• Persona: The social mask crafted to leave a particular impression on others whilst concealing the ego from others. The light-side is social flexibility or the first-steps that the ego needs to engage in different outer-spheres of life. The dark-side is ego-identification which creates a conformist attitude to the social role and the loss of individuality (other aspects of self).
  • Anima/Animus: Contra-sexual personifications, infatuation/possessiveness of other sex. Anima qualities include the need for emotion and relatedness to others but may devolve into irrational moods. Animus qualities include a need for logic, leadership and independence but may devolve into argumentativeness/irrational opinions. In dreams, they serve as guides and communicators to other primordial images.
  • Great mother: Nurturing/suffocating, devotion/abandoning, unconditional love/dependence. The light-side is the life-giver who provides sustenance for the young to thrive. The dark-side is the devourer who creates relationships of co-dependency.
  • Trickster: Creative destruction (capacity to both create and destroy), rule-maker/breaker, the wise-fool. The light-side is the reformer who supplies new conventions. The dark-side is the sociopath who disregards conventions.
  • Eternal child:  Potential for growth. The light-side is the divine child who symbolizes novelty, new possibilities, growth. The dark-side is the child-man who refuses to tackle life’s challenges by seeking short-cuts.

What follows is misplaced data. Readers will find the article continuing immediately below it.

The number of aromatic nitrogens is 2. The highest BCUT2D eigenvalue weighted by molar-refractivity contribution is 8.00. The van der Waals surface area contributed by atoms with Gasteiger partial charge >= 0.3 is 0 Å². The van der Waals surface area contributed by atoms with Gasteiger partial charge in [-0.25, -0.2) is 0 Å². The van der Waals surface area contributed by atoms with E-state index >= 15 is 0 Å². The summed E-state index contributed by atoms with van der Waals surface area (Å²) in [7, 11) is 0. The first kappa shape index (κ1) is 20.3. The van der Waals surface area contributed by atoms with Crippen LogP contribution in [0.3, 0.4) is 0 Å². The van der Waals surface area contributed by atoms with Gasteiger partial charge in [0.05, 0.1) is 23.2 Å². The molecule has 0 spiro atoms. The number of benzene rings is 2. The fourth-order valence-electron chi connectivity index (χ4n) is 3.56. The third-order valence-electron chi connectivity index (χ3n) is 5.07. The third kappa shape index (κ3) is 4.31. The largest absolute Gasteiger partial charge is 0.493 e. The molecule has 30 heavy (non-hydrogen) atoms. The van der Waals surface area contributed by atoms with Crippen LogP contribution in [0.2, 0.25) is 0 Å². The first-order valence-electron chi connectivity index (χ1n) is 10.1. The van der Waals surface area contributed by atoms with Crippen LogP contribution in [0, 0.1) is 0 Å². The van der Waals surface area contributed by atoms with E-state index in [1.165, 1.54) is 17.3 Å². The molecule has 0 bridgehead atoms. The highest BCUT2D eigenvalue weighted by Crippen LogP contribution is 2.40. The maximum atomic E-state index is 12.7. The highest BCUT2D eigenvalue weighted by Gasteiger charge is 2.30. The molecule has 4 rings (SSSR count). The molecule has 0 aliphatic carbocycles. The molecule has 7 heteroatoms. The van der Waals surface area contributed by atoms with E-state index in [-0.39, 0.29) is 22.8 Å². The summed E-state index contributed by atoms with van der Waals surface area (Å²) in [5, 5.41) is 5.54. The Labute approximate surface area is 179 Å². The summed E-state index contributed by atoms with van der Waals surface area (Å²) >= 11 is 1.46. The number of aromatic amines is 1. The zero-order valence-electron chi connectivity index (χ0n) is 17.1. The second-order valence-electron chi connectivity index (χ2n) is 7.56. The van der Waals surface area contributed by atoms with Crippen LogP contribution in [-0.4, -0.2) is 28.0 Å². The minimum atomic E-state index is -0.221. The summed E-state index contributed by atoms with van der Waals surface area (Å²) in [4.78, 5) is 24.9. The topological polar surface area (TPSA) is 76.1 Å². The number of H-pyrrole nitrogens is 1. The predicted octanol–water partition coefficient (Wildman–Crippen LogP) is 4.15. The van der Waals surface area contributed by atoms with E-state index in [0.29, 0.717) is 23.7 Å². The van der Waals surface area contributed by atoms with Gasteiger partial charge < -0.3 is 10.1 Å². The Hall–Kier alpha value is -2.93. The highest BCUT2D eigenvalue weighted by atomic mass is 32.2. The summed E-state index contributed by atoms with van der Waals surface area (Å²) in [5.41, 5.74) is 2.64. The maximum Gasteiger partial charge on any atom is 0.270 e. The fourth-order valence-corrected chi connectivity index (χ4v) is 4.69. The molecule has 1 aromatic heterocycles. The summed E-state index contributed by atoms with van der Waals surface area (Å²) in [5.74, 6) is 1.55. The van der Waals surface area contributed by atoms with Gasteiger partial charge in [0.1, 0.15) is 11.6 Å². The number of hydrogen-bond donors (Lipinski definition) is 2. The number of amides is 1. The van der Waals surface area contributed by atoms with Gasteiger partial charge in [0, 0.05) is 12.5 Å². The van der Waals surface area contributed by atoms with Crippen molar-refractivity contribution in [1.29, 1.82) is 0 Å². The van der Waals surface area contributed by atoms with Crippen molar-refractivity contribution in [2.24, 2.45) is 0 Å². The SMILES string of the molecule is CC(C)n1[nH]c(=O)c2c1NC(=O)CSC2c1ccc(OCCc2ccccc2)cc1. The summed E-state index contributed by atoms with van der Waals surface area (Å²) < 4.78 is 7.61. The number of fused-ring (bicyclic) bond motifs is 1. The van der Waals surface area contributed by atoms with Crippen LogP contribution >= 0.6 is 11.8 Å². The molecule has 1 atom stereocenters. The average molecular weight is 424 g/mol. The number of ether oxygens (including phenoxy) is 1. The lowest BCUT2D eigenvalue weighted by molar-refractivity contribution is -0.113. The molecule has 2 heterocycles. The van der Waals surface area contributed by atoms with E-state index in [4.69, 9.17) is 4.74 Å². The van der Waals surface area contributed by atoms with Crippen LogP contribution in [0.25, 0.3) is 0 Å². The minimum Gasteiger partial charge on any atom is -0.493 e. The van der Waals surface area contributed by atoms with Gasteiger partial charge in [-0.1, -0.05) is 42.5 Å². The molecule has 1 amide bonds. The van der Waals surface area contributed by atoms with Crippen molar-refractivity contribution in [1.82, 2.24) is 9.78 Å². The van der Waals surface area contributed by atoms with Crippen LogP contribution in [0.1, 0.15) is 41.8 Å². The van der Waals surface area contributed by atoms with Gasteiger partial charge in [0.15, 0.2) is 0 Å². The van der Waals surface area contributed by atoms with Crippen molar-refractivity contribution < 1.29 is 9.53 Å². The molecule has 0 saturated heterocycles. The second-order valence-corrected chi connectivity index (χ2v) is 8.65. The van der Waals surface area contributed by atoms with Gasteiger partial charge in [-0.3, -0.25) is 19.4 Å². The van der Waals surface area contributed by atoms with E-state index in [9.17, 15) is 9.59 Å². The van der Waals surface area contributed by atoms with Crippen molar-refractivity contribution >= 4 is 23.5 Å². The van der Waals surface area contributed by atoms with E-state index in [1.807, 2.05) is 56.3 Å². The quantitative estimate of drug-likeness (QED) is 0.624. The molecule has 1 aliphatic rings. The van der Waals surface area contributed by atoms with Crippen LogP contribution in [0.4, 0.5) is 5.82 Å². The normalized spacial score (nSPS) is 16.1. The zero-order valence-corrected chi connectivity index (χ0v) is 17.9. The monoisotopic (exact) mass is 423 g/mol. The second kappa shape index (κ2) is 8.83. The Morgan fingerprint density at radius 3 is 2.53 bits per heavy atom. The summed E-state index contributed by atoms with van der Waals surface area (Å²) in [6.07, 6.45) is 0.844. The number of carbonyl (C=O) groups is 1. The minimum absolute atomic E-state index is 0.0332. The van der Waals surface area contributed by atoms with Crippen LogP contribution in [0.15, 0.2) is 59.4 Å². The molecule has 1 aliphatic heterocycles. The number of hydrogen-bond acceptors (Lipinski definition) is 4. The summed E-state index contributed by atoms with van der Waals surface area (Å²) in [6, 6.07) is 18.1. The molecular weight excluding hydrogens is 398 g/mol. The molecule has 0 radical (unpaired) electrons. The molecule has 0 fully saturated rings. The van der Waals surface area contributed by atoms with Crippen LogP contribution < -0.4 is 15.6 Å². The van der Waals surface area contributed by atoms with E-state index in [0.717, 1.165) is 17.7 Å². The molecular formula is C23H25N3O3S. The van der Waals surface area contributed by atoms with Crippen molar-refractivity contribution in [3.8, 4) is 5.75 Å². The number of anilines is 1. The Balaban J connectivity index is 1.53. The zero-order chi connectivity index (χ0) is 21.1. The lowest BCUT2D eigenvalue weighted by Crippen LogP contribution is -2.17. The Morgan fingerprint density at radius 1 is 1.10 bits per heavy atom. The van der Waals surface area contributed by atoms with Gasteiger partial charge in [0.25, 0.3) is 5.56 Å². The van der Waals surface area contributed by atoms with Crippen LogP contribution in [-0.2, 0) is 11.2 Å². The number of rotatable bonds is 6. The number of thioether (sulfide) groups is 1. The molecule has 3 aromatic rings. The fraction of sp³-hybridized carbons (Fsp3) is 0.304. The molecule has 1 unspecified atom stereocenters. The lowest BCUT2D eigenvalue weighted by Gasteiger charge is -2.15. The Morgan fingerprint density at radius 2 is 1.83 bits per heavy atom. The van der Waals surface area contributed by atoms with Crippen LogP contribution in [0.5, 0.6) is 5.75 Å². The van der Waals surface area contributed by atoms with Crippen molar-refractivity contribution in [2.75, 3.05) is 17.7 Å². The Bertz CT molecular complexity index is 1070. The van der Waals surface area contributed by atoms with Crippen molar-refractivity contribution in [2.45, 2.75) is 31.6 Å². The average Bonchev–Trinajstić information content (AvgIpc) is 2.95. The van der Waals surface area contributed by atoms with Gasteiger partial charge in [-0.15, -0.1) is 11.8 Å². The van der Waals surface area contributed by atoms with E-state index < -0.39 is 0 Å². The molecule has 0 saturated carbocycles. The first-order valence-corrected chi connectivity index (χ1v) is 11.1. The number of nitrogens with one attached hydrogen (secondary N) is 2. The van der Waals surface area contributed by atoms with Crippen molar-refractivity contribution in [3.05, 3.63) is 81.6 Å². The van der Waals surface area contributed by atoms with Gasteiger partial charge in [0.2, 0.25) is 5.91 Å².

• Senex/Chrone: Guardian of culture. The light-side is the wizard/chrone who mentors the young and imparts life-lessons. The dark-side is the devouring father/fool filled with bitterness and stagnation.
  • Self: Unity of ego conscious and the unconscious, the pull towards individuation or the integration of personalities into one totality or the self via the transcendent function. The transcendent function is the mechanism responsible for a Hegelian synthesis between the ego and contents of the unconscious. The emergent “third” is a new perspective which the ego is able to absorb.


The ego complex, where the seat of consciousness rests, is the self’s first point of reference and where the archetypal drives are regularized. One can liken the ego to the executive function of the psyche, capable of directing all cognitive processes. Prior to his works on archetypes, Jung devised a system of psychological types (typology) that characterize a hierarchy of cognitive processes or functions in the individual. A cognitive function is a directed process (by the ego-will) which are categorized by several dichotomies.

  • Attitudes-Rational (Judging)/Irrational (Perceiving): Rational attitudes are objective reasons and values established over the course of human history in the normative sense of intelligibility. Irrational attitudes are the existential facts that are phenomenologically fulfilled and thus grounded in experience rather than reflection.
  • Orientations-Extraversion/Introversion: The movement of libido or psycic energy can either move towards objects in the outer world (extraversion) or be withdrawn and redirected towards other objects within the subject (introversion). Extraversion is extensive in the sense that libido is directed towards multitudes of objects in the outer-world. Conversely, introversion is intensive in the sense that processes are withdrawing libido from only a few objects.
  • Thinking: A rational function by which relations between objects that exclude the subject are established according to reason. Thinking represses feeling as it mustn’t exclude possible relations that do not accord with their agreeableness or value to the subject.